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Ergebnisanzeige "“Nothing beside remains”: Glimpses of Ruins in German Thought, Literature, and Art. Graduate Student Conference in German Studies"
|Ressourcentyp||Call for Papers|
|Titel||“Nothing beside remains”: Glimpses of Ruins in German Thought, Literature, and Art. Graduate Student Conference in German Studies|
|Beschreibung||“Nothing beside remains”: Glimpses of Ruins in German Thought, Literature, and Art
Graduate Student Conference in German Studies
February 27-28, 2009
Keynote Speaker: Carol Jacobs, Yale University
Plenary Speaker: Anette Schwarz, Cornell University
A ruin could be defined simply as a physical marker of time past; yet it can also be thought of as the spatialization of time and as the temporalization of space. The ruin as trope, topos, image, or concept becomes culturally significant as that place where natural time intersects historical time. A ruin is a trace of history embedded in nature and it is nature working over a historical remnant. Either way, it is more than a mere broken building.
For a construct fundamentally characterized by deficit, ruins in their cultural manifestations yield a surplus of interpretations. They have symbolized lost pasts, providing either a sense of shared grandeur or crushing Epigonentum; ruins were built as scenic features of 18th century gardens and they were designed into National Socialist architecture; they were emblematic of shifting interest from the beautiful to the Sublime; the early Romantics identified ruins with the fragment as indices of the absent absolute; Walter Benjamin identified them with allegory in his treatise on the German Trauerspiel; with the rise of the museum they symbolize the appropriation of global pasts for a hegemonic cultural narrative; and in the violence of the 20th century they become concrete visual reminders of devastating historical processes. Why is the ruin such a longstanding cultural landmark? How is meaning constructed in ruins across changing contexts and how are these meanings employed toward aesthetic, philosophical, ethical, and political ends? What is the relationship between ruins and memory? Between ruins and conceptualizations of historical time?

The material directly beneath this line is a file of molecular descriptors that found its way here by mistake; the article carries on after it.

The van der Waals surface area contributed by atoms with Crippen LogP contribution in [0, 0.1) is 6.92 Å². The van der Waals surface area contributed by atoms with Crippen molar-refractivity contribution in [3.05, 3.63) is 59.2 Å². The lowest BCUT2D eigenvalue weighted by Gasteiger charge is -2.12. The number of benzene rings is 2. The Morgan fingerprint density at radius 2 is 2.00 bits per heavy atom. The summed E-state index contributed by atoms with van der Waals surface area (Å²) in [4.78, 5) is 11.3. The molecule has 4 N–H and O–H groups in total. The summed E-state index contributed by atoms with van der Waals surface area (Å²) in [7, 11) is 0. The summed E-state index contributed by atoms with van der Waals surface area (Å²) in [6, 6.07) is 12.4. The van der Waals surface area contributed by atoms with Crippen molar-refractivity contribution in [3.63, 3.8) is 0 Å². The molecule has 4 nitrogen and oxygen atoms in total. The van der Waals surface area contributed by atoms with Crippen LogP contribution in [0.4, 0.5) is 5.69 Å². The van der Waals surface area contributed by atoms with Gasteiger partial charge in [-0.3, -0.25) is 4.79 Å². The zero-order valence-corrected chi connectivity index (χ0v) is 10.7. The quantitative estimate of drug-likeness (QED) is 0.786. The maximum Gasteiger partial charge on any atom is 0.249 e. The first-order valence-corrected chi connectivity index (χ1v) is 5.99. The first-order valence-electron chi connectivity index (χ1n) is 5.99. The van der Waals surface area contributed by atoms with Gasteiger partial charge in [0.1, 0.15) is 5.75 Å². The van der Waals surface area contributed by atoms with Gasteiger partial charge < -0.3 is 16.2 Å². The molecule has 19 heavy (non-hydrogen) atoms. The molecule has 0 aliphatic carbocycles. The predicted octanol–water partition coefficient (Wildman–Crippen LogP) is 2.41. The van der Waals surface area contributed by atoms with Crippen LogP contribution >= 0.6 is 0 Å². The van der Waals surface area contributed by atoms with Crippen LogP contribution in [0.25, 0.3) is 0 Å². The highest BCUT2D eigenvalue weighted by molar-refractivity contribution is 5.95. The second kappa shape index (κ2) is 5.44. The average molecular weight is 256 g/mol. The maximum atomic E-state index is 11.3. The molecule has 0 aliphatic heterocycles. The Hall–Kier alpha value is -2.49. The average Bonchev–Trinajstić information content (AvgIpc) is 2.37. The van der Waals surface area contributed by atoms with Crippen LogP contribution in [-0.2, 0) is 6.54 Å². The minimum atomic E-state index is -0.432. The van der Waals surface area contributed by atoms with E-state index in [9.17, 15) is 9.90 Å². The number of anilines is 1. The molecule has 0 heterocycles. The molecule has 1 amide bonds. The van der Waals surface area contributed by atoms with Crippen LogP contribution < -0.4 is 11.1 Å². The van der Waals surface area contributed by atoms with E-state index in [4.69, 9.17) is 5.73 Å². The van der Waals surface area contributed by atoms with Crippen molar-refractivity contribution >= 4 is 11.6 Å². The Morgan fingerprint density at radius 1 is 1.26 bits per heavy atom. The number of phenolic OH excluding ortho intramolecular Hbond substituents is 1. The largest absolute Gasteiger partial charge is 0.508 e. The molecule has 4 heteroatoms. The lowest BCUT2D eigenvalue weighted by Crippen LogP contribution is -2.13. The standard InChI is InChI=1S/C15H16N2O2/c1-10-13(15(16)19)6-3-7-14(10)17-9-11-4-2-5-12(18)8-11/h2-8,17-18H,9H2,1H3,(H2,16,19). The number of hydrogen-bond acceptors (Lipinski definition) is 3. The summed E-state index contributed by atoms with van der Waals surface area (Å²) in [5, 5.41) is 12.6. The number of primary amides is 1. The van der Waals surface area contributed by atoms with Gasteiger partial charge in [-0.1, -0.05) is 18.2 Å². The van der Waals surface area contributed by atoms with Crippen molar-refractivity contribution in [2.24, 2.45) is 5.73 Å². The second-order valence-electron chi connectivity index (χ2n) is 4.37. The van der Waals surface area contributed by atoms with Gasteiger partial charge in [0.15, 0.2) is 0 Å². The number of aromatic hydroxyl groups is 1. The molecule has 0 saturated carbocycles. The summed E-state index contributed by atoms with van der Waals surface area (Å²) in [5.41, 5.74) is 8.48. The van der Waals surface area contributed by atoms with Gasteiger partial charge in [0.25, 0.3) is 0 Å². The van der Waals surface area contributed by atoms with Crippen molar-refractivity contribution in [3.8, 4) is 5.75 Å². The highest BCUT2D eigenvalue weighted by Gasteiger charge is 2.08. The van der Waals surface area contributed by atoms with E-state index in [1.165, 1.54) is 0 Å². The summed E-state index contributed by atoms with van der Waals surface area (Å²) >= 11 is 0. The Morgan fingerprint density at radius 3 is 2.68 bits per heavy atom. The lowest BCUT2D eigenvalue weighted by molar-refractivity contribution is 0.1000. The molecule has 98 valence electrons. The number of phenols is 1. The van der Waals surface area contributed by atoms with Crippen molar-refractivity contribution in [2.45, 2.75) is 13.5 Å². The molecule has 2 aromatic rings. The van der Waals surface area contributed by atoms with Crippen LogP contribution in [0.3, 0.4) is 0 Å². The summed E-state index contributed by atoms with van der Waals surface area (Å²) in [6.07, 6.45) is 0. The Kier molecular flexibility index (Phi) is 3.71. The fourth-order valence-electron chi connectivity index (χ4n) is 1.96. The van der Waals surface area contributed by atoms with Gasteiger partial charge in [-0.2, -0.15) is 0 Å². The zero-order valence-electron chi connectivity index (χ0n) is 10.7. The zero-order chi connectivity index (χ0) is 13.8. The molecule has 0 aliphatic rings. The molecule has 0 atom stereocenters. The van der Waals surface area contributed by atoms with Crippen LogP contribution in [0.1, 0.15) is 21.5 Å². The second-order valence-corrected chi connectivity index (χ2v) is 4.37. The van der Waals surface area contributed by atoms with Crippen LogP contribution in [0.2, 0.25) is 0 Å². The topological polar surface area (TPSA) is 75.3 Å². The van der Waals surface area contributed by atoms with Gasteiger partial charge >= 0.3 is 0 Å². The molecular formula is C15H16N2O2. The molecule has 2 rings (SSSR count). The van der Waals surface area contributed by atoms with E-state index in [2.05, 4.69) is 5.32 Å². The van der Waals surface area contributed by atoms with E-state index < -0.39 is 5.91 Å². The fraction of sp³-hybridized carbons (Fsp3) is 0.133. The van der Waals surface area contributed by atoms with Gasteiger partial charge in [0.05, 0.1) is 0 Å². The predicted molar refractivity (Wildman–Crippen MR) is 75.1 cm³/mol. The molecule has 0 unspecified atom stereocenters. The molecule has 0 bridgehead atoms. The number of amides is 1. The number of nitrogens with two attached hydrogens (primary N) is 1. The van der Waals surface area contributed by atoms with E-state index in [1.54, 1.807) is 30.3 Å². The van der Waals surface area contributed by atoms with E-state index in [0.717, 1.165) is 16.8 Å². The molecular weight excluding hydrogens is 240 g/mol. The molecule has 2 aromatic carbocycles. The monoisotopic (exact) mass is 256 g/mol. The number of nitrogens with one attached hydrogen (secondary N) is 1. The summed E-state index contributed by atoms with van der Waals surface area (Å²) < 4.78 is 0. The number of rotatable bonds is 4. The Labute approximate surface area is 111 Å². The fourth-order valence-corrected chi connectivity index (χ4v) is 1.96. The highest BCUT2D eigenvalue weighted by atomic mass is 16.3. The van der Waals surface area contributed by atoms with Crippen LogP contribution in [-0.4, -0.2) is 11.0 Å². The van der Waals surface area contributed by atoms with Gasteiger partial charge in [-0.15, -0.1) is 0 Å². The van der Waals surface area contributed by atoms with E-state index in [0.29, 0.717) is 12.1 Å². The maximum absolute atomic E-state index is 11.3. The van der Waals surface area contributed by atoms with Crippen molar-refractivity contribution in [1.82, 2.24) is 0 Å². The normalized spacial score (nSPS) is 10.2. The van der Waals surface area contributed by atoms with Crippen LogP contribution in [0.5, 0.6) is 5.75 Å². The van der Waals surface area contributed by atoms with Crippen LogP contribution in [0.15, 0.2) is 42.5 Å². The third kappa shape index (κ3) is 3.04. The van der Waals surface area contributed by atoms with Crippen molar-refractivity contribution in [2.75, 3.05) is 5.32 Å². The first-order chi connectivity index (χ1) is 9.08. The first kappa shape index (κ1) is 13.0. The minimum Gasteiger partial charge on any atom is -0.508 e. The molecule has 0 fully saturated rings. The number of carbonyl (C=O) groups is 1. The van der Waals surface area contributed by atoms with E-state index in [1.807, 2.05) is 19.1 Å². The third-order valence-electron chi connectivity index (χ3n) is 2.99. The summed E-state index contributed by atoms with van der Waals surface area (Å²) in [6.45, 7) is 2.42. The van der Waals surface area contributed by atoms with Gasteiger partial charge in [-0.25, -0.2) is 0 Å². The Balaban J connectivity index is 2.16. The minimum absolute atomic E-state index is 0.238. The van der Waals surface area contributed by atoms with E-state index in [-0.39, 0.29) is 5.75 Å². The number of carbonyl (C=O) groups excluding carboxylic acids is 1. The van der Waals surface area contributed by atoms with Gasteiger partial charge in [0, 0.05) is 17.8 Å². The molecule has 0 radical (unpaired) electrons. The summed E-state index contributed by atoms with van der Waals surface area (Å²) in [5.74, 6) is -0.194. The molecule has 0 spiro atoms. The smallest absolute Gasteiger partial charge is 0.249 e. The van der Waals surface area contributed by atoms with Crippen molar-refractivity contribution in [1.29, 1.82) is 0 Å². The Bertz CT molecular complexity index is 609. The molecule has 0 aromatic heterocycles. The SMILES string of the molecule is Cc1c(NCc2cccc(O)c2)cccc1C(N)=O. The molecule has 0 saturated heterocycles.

In this conference we will confront ruins as trope, topos, and textual artifact in order to reexamine literary and cultural appropriations of the past, varying understandings of space and time, and the shifting conceptual emphases loosely contained in their broken forms. We want to think about ruins both in their various textual manifestations but also more generally, as representing the problematic of a certain kind of relationship between present and past – ruins are not only art's frequent subject matter, they are also deeply embedded in the very question of the possibility of art.
We encourage submissions from all fields relevant to German studies, including literature, film and visual studies, art history, gender studies, urban studies, political theory, history, and philosophy.
Possible topics include but are not limited to:
Reading nature through history and vice versa
Landscape as memory
Construction of artificial ruins
Archaeology and the layering of history
Art after catastrophe / art after the golden age
Trümmerliteratur & the Trümmerfilm
Ruins as Mahnmale and Denkmäler (memorials and monuments), e.g. East Side Gallery, Reichsparteigelände in Nuremberg
Inhabiting contemporary urban ruins
Ruins of colonialism, capitalism, communism
Writers on Ruins – Benjamin on allegory, Schlegel on the fragment, Sebald, Simmel, &c.
Ethics of excavating/altering/moving/preserving ruins (e.g. Gedächtniskirche vs. Palast der Republik)
Ruins in museum culture
Ruins in photography and film
Tourism and Ruins
Please submit an abstract of 250 words or less no later than January 5, 2009 to conference organizers Megan Eaton, Carl Gelderloos, and Katrina Nousek at firstname.lastname@example.org. Abstracts must include a cover letter with the author’s name, paper title, affiliation, telephone number and email address, and be in the form of *.doc files. Presentations are to last 20 minutes and must be in English. Submissions are accepted from graduate students only.
|Quelle der Beschreibung||Information des Anbieters|
|Veranstaltungsort||Cornell University, Ithaca, New York|
|Person||Name: Eaton, Megan; Gelderloos, Carl; Nousek, Katrina
|Kontaktdaten||Name/Institution: Cornell University
Stadt: Ithaca, New York
|Land||Vereinigte Staaten von Amerika|
|Schlüsselbegriffe||Literatur- u. Kulturgeschichte; Motiv- u. Stoffgeschichte|
|Klassifikation||05.00.00 Deutsche Literaturgeschichte > 05.11.00 Stoffe. Motive. Themen|
|Ein Angebot von|
|URL dieses Wer-Was-Wo-Datensatzes||http://www.germanistik-im-netz.de/wer-was-wo/6782|